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By season 3 of The Good Place we know that:

  • no human has entered the Good Place in 500 Years
  • the only person that has avoided going to the Bad Place is Mindy St Claire

Is Mindy St Claire the best person in the last 500 years?

Or at least the one who has gained the most points?

  • Is she the new Doug Forcett/model/template/blueprint/ideal for other people to look up to/follow? – nilon Feb 19 '19 at 23:08
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The reason why no one has been getting into the Good Place is because of the impossible tangle of dependencies and interactions that go into any action you make on Earth—that is, no matter how good something you do is, the ripple effects cause so many negative points that they outweigh the good points you have earned.

Note also that “the negative points outweigh the good points” is not the same as “the harm you do outweighs the good.” That isn’t part of the thesis of The Good Place at all—the points for everything are fixed the first time the action in question has ever been done, which means that their relative point values later may be—really, must be, considering the outcomes we see in the show—wildly out of sync with the actual good or harm done.

The point is that the system is arbitrary and rigid. It’s literally “damned if you do, damned if you don’t.” No matter how much good you achieve, actually doing the good work itself costs you more points than it earned you, even if you game the system like Doug Forcett.

But Mindy St. Claire never actually carried out her plans. Mindy St. Claire had the best point total in centuries, but that doesn’t mean she’s the best person—it means she side-stepped the flaw in the system that’s damning everyone else. It would appear that the system gave her credit for the good plans she drew up and the good she indirectly caused, but didn’t penalize her for the ripple effects of actually implementing them.

So no, Mindy St. Claire isn’t the best person in 500 years, but she is the person with the highest point total in 500 years. Just another demonstration of how horribly flawed the system is.

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  • May someone else perhaps be candidate as best person in 500 years? – nilon Feb 11 at 12:24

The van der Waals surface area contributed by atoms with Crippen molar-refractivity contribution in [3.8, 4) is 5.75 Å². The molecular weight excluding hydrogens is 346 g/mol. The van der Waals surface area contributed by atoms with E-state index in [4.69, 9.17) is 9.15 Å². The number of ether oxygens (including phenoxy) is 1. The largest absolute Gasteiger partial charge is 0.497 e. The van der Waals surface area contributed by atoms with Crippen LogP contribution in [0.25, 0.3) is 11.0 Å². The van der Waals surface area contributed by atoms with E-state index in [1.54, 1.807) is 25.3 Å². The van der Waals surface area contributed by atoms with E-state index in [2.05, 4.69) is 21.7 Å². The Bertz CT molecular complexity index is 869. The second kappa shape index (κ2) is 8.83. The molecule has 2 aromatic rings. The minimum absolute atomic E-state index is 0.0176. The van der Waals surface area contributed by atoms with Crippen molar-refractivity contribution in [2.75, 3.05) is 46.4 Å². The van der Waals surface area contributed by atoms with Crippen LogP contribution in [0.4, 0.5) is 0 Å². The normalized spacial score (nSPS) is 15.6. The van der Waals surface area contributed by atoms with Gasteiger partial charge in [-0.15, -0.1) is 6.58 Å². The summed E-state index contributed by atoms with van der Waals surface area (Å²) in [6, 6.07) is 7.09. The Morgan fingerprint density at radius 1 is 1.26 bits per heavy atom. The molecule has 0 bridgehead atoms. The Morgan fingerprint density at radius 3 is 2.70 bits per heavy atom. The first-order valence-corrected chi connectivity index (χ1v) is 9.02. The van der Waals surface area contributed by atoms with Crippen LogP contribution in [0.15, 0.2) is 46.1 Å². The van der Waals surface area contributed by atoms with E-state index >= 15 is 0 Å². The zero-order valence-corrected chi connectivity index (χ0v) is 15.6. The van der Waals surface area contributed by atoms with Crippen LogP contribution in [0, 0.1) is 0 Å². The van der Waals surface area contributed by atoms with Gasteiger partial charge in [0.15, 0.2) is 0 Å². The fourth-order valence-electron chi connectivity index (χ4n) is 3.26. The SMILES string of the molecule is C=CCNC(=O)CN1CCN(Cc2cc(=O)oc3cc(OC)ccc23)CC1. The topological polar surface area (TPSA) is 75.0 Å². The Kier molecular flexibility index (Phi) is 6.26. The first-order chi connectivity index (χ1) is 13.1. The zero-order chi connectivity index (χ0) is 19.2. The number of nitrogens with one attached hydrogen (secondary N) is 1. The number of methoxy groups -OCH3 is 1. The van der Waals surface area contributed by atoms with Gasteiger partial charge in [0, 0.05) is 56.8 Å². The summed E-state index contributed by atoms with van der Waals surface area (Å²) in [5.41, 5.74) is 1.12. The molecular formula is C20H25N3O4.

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    @nilon No—the show rejects any point-based system as doomed to eventually fail, and the solution is a system that emphasizes individually-tailored testing that is repeated until you get it right. There is no comparison with others—only against your own baseline on Earth. The whole point is people’s lives are too unique and complex to compare that way. Even “required the least re-testing” is dubious as a metric for that reason. Case in point, the victors by that would be the protagonists—who got no testing by virtue of having saved everyone. No one else had the opportunity to do that. – KRyan Feb 11 at 13:28
  • I think I can make a, I admit, far fetched comparison to re-ask the best person question. Something like forbes measurement for most self-made score? Oprah would be one of the top winners in that category. Could there be something similar in the good place? – nilon Feb 11 at 20:53
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Maybe

During the episode Jeremy Bearimy, Michael mentions that his experiment of the "Good Place" took over 300 years to complete. However, he explains that since the timeline in the afterlife looks like a cursive "Jeremy Bearimy" that loops back to itself, he is able to send the humans back to their bodies at the exact time they died.

So given that, we know that the time in the afterlife does not run parallel with time on Earth. It's really difficult to tell what 500 "years" in the afterlife looks like to humans on earth. Maybe it's the year 2500 on Earth by the time he says that. Maybe one loop of "Jeremy Bearimy" is only a day on Earth. It's hard to say.